12 Titanic Survivors Whose Stories Reveal The Tragedy’s True Scope

Published October 25, 2017
Updated July 11, 2019
Published October 25, 2017
Updated July 11, 2019

From the heroic to the tragic, these stories of Titanic survivors are still haunting more than a century after the ship's sinking.

Titanic Survivors In Lifeboat

Wikimedia CommonsThe last lifeboat to leave the doomed ship carries Titanic survivors to safety.

Of the estimated 2,224 passengers and crew aboard the Titanic when it struck an iceberg and sank on April 15, 1912, some 1,500 died in the cold waters of the North Atlantic. A mere 700 people lived on. These are some of the most powerful stories of the Titanic survivors.

Titanic Survivors: The “Navratil Orphans”

Navratil Orphans Titanic

Wikimedia CommonsThe Navratil boys, Michel and Edmond. April 1912.

A dramatic divorce and scandal brought the young Michel and Edmond Navratil to the bow of the Titanic in 1912.

They were accompanied on the voyage by their father, Michel Navratil Sr., who was still smarting from his recent separation from their mother, Marcelle Caretto.

Marcelle had won custody of the children, but she had allowed them to visit Michel over the Easter holiday. Michel, believing that his wife’s infidelity made her an unsuitable guardian, decided to use that weekend to relocate with his children to the United States.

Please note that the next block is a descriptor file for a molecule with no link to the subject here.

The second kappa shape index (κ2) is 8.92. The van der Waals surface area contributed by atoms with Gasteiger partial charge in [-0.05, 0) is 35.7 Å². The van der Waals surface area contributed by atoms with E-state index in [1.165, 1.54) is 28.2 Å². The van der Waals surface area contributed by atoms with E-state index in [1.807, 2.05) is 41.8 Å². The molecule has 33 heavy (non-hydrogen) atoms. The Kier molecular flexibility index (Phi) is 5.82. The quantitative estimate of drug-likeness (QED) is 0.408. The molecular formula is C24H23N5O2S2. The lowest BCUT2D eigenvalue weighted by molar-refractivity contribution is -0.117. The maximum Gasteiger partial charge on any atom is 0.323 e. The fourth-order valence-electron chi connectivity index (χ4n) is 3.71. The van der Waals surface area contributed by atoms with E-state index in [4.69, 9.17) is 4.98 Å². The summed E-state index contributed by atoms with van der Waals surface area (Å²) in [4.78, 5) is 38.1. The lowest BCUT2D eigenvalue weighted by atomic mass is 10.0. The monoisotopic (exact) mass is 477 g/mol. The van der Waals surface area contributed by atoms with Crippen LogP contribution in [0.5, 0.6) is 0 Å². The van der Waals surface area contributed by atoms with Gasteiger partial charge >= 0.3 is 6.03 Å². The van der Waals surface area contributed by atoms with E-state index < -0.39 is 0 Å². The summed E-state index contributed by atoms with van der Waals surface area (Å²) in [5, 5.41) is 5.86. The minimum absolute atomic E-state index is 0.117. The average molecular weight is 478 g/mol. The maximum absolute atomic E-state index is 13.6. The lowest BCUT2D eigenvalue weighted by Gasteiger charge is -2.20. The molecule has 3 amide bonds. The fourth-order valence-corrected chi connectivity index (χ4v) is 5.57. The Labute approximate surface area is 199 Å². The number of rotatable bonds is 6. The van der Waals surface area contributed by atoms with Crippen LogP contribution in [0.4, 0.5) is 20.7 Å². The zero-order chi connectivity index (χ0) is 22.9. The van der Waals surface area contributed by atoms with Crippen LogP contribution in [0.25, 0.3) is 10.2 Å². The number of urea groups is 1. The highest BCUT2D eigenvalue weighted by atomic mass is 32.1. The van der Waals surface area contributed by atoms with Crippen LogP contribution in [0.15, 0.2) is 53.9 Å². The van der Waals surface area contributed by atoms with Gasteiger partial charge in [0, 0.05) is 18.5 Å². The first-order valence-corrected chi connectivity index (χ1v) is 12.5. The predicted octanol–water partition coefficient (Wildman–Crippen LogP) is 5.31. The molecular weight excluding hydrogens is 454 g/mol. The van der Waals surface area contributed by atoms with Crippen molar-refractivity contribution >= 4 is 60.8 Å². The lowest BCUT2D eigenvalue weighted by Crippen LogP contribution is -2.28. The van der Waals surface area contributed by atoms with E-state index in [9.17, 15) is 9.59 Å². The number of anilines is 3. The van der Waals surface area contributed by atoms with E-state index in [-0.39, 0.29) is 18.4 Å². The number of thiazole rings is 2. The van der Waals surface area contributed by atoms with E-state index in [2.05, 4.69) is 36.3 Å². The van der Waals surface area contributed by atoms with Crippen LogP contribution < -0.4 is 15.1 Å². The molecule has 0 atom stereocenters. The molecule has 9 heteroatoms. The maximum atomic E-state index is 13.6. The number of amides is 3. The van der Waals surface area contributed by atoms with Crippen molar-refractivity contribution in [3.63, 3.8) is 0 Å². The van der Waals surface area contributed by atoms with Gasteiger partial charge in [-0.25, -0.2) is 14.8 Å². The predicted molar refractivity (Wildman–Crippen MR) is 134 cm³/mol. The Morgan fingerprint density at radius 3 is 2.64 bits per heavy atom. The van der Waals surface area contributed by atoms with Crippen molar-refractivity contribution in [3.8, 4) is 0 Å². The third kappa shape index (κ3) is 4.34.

He bought second-class tickets on the Titanic and boarded the doomed ship, introducing himself to fellow passengers as the widower Louis M. Hoffman, a man traveling with his sons, Lolo and Momon.

On the night the Titanic struck the iceberg, Navratil was able to get the boys aboard a lifeboat — the very last lifeboat to leave the ship.

Michel Jr., though only three at the time, remembered that just before placing him in the boat, his father gave him a final message:

“My child, when your mother comes for you, as she surely will, tell her that I loved her dearly and still do. Tell her I expected her to follow us, so that we might all live happily together in the peace and freedom of the New World.”

Navratil Brothers

Wikimedia CommonsThe Navratil brothers, still unidentified, in New York after the sinking of the Titanic. April 1912.

Those were Michel Navratil’s last words. Though he died in the disaster, his sons survived. They spoke no English and might have been in serious trouble in New York, but a friendly French-speaking woman who also survived the wreck cared for them.

The publicity surrounding the Titanic’s sinking was what saved them: their photographs appeared in newspapers around the world. Their mother, home in France with no idea where her sons had disappeared to, spotted their photo in the morning paper.

On May 16, more than a month after the ship sank, she reunited with her boys in New York, and all three returned to France.

Michel Jr. would later recall the splendor of the Titanic and the childish sense of adventure he felt while getting into the lifeboat. Only when he grew older did he realize what had been at stake that night and how many had been left behind.

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